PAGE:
Tufunga Tātatau Terje Koloamatangi is of Tongan and Norwegian Sami ancestry. Born in Nuku’alofa Tongatapu with ancestral ties to Kolovai, Pangaimotu Vava’u, and Åmøya, in Northern Norway. He lives in Tāmaki Makaurau, Aotearoa New Zealand. Koloamatangi is an artist and cultural tattoo practitioner. His work is centred on the revival of tātatau faka-Tonga (customary Tongan tattooing), a passion he has maintained for over 20 years. His practice is built on historical accounts, gleaned from texts, museum collections, and Tongan oral traditions. Here, Terje Koloamatangi discusses the origins and uses of the Tongan custom of tātatau or tattooing.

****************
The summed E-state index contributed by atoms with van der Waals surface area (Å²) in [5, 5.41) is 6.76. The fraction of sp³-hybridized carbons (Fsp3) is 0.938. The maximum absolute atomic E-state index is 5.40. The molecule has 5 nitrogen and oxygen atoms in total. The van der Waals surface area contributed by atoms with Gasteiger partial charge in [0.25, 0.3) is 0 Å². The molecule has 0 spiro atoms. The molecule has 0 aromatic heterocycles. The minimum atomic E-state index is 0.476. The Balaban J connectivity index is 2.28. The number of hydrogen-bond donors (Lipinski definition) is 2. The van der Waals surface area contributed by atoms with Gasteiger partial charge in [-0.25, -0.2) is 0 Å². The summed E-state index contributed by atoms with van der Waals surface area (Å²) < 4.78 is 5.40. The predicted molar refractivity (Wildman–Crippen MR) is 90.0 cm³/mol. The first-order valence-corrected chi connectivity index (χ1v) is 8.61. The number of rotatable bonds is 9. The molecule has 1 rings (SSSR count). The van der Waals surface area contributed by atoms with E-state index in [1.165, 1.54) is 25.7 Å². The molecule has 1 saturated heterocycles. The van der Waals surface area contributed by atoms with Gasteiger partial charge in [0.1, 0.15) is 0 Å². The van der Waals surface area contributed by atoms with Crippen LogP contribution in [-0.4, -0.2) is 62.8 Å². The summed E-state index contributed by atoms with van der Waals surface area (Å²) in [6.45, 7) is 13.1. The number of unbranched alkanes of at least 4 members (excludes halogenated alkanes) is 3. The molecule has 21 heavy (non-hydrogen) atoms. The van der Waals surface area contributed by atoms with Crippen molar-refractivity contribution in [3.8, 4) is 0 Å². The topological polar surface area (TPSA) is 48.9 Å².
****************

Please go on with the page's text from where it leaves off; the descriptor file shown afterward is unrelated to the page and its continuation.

On the weekend, 33 tattooists from around the world took part in Indigenous Ink 2015 – a tattooing festival held in Auckland at MIT Manukau. Te Papa was there at the invitation of organiser Terry Koloamatangi Klavenes. I had a small role hosting presentations and conversations among the tattooists and their
Tattooing is thousands of years of years old, and is a most visible part of New Zealand’s contemporary visual culture. It is a key expression of Maori identity and among Pacific Islands communities it is an important signifier of our cultural diversity – what connects us and what makes us different. This
Check out the new publication from Te Papa Press: Tatau: Samoan Tattoo, New Zealand Art, Global Culture Photographs by Mark Adams, with essays by Sean Mallon, Peter Brunt and Nicholas Thomas One hundred memorable images by documentary photographer Mark Adams present a powerful and moving portraits of a great Polynesian